In my challenge to macroeconomists to show a theoretical model of the price level or inflation compared to empirical data, I got a couple of responses that put forward quantity theory models where P = k MB (which I noted at the beginning of the post) or NGDP = k M2; also David Andolfatto asked what I meant by model (H/T Tom Brown).
To answer David's question, I was being pretty loose with what I meant by model. I intended model to mean a set of equations that are motivated by some theory, that then take some empirical inputs to define the parameters and subsequently output some other variable. On the surface, NGDP = k M2 fits this definition. You fit the parameter k so that k M2 fits NGDP and then the subsequent model NGDP = k M2 outputs NGDP given a value of M2. The theory motivating the equation is essentially the quantity theory of money including the suppositions that "velocity" is stable in the long run.
But what does it mean when we say NGDP = k M2? Are we saying that increased M2 causes NGDP to go up? That is the exogenous money assumption in the quantity theory. Are we saying that, starting from an initial condition M2(0) and NGDP(0), there is a complex relationship where M2 causes NGDP to grow which causes M2 to grow, which feeds back to NGDP, etc, much like the changing electric and magnetic field generate each other in a radiating electromagnetic wave? This is something closer to Wicksell's endogenous money. Is NGDP = k M2 a long run equilibrium, where market fluctuations occur around it? This is closer to Milton Friedman's view.
As an anonymous commenter noted, the relationship between NGDP and M2 can break down (e.g. in Japan), which implies that NGDP = k M2 is not the real model, but instead an approximation to some other model. However, the reason we have M2 as opposed to just "M" is because the relationships between macro variables and the aggregates broke down over time [pdf]:
Although financial innovation has been an important factor, the evolution of the Federal Reserve Board staff's definitions of monetary aggregates primarily been governed by economists changing empirical perceptions of the appropriate concept of money.
That is M2 is constructed to be a better indicator than M1 of some economic variable. That is to say, the monetary aggregates definitions over time has been changed in order to make them fit better to e.g. NGDP. Where does that leave us? We've defined M2 to match NGDP and then we turn around and say that NGDP = k M2 is a model of the economy? This is a completely circular argument: our model uses NGDP to define M2, which we use to show how our model compares to NGDP.
That's why I would put more trust in a theoretical monetary model that looks at the monetary base or MZM which have definitions independent of macro variables. The former is essentially printed currency, although it does contain reserves which means that the measure is "adjusted" for reserve requirements, which, if your model has some important place for e.g. excess reserves or interest on reserves, should bring it under suspicion (are you sure the effect caused by excess reserves isn't used to define the adjusted monetary base?). The latter aggregate (MZM) is a pretty nice definition of money. It ostensibly includes anything that has effectively zero maturity making its definition independent of macro variables (it seems to have a connection with the long term interest rates in the information transfer model).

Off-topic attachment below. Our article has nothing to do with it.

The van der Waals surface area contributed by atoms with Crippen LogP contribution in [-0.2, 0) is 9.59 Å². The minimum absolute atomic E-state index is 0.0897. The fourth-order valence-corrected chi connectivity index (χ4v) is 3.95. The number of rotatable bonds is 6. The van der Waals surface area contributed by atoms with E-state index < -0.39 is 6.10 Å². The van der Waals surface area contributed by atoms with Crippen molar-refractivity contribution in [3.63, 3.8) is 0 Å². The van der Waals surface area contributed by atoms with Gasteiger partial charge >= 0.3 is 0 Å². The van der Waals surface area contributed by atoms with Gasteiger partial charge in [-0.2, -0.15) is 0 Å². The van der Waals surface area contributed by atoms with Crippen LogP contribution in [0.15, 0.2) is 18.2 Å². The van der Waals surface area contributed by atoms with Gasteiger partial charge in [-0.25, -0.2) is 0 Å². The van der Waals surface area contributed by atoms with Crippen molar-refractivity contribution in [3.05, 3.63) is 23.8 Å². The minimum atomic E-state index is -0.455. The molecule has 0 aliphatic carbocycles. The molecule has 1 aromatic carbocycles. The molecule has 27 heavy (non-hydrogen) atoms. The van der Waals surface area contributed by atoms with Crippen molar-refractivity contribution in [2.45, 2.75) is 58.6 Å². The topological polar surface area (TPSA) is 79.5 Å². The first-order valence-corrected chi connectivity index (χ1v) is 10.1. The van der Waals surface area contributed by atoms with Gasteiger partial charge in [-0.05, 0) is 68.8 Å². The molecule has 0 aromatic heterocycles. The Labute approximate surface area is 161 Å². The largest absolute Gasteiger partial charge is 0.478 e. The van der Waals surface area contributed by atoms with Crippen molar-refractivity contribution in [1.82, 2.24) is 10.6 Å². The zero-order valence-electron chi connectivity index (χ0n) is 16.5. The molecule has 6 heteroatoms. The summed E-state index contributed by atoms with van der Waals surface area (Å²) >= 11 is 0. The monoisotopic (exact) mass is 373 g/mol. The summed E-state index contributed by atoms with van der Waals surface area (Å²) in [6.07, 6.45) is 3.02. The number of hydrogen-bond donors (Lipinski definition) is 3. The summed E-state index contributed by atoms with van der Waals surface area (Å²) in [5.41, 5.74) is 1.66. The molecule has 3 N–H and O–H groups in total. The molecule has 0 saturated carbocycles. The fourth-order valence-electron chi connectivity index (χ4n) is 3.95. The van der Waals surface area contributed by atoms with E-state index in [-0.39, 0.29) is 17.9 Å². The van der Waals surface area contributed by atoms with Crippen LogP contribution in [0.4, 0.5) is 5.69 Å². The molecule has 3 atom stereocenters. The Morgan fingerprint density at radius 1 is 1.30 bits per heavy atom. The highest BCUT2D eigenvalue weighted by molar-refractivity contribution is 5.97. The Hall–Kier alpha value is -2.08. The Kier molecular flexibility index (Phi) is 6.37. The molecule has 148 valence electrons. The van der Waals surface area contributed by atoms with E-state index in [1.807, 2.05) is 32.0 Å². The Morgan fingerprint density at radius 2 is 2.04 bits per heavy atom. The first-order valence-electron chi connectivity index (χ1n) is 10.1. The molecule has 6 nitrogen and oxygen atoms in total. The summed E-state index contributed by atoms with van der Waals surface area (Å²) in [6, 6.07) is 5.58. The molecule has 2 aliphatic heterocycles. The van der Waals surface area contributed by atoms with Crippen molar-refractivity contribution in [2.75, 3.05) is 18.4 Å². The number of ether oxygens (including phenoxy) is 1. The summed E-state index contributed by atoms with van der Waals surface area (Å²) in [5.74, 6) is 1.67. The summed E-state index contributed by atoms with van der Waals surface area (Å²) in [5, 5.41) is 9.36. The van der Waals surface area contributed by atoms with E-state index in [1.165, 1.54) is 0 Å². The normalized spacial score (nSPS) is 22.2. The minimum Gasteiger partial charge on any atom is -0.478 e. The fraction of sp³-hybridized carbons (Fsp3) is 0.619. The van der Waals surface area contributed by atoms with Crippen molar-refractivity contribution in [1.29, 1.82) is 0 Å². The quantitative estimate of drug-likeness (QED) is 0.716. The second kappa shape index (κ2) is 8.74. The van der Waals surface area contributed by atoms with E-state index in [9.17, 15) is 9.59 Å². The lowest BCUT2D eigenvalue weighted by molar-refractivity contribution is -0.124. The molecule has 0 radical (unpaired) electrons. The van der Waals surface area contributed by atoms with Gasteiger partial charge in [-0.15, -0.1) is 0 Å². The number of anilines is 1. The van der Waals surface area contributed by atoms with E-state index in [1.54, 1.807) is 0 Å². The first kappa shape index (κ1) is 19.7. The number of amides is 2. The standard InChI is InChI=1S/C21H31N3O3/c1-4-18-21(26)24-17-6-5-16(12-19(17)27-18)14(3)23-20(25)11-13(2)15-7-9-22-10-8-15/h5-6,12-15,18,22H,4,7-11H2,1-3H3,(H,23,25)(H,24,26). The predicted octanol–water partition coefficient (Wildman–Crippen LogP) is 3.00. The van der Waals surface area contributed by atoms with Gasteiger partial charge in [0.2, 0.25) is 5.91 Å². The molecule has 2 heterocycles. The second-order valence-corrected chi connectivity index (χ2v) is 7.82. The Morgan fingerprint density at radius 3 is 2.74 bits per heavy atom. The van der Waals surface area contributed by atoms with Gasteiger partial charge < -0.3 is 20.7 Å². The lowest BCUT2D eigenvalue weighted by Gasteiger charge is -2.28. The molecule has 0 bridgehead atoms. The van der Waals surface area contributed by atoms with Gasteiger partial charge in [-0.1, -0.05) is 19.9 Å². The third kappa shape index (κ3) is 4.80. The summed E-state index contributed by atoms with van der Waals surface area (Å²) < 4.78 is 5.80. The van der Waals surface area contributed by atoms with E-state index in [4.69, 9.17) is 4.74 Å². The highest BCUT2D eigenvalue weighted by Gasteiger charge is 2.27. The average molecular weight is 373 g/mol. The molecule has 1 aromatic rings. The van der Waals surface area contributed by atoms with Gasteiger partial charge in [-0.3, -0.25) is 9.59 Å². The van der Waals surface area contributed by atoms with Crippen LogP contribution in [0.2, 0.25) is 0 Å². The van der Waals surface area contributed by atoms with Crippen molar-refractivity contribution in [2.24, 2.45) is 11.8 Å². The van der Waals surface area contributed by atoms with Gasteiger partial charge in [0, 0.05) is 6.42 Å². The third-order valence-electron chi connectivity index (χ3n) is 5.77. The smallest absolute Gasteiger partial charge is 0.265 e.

Now I didn't call for this in the original challenge, but I would like to take what a model should be a step further. Regardless of the problems listed above with NGDP = k M2, there is the additional question of what does the model mean? I could easily see a story where causality goes the other way -- the size of the economy (NGDP) dictates how much money is created by banks via fractional reserve banking (part of M2), so that the growth rates of both are fairly correlated. Is the story really that banks create money through fractional reserve banking which causes the economy to grow? How does that work?
That's where the information transfer model comes in. First, empirically, it's just currency, not M2. What money does is allow people to move information around. Yes it's a medium of exchange, but it's also a unit of account -- the latter is better stated as a unit of information. When the Treasury prints new currency and the Fed releases it into circulation, more information coming from the aggregate demand (NGDP) can be "captured" by the new base money, causing the economy to grow. And the equation is really log NGDP ~ k log M0 where M0 is the currency in circulation (and k changes).